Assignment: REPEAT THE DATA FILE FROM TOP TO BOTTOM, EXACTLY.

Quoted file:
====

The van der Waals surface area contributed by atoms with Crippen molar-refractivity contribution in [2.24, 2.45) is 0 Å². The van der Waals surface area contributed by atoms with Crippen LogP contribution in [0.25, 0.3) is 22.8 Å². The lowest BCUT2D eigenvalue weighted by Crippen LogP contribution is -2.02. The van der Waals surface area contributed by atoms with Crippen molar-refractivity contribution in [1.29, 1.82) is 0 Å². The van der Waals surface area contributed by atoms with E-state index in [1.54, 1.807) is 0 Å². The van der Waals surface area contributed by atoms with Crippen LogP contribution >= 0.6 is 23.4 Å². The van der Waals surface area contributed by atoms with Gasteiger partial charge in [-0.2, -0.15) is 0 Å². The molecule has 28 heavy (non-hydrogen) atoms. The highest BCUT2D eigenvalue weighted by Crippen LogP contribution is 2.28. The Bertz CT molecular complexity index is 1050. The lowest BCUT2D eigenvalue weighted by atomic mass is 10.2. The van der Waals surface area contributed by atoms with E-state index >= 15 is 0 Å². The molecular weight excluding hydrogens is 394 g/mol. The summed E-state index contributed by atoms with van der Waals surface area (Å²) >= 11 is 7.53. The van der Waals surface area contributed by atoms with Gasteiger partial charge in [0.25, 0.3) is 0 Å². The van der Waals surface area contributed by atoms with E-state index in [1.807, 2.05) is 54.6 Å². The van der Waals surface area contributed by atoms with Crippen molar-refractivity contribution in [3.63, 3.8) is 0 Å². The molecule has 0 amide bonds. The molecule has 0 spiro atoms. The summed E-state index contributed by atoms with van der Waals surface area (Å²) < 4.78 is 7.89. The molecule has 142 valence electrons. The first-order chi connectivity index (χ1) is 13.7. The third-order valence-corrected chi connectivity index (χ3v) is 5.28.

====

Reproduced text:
The van der Waals surface area contributed by atoms with Crippen molar-refractivity contribution in [2.24, 2.45) is 0 Å². The van der Waals surface area contributed by atoms with Crippen LogP contribution in [0.25, 0.3) is 22.8 Å². The lowest BCUT2D eigenvalue weighted by Crippen LogP contribution is -2.02. The van der Waals surface area contributed by atoms with Crippen molar-refractivity contribution in [1.29, 1.82) is 0 Å². The van der Waals surface area contributed by atoms with E-state index in [1.54, 1.807) is 0 Å². The van der Waals surface area contributed by atoms with Crippen LogP contribution >= 0.6 is 23.4 Å². The van der Waals surface area contributed by atoms with Gasteiger partial charge in [-0.2, -0.15) is 0 Å². The molecule has 28 heavy (non-hydrogen) atoms. The highest BCUT2D eigenvalue weighted by Crippen LogP contribution is 2.28. The Bertz CT molecular complexity index is 1050. The lowest BCUT2D eigenvalue weighted by atomic mass is 10.2. The van der Waals surface area contributed by atoms with E-state index >= 15 is 0 Å². The molecular weight excluding hydrogens is 394 g/mol. The summed E-state index contributed by atoms with van der Waals surface area (Å²) >= 11 is 7.53. The van der Waals surface area contributed by atoms with Gasteiger partial charge in [0.25, 0.3) is 0 Å². The van der Waals surface area contributed by atoms with E-state index in [1.807, 2.05) is 54.6 Å². The van der Waals surface area contributed by atoms with Crippen molar-refractivity contribution in [3.63, 3.8) is 0 Å². The molecule has 0 amide bonds. The molecule has 0 spiro atoms. The summed E-state index contributed by atoms with van der Waals surface area (Å²) < 4.78 is 7.89. The molecule has 142 valence electrons. The first-order chi connectivity index (χ1) is 13.7. The third-order valence-corrected chi connectivity index (χ3v) is 5.28.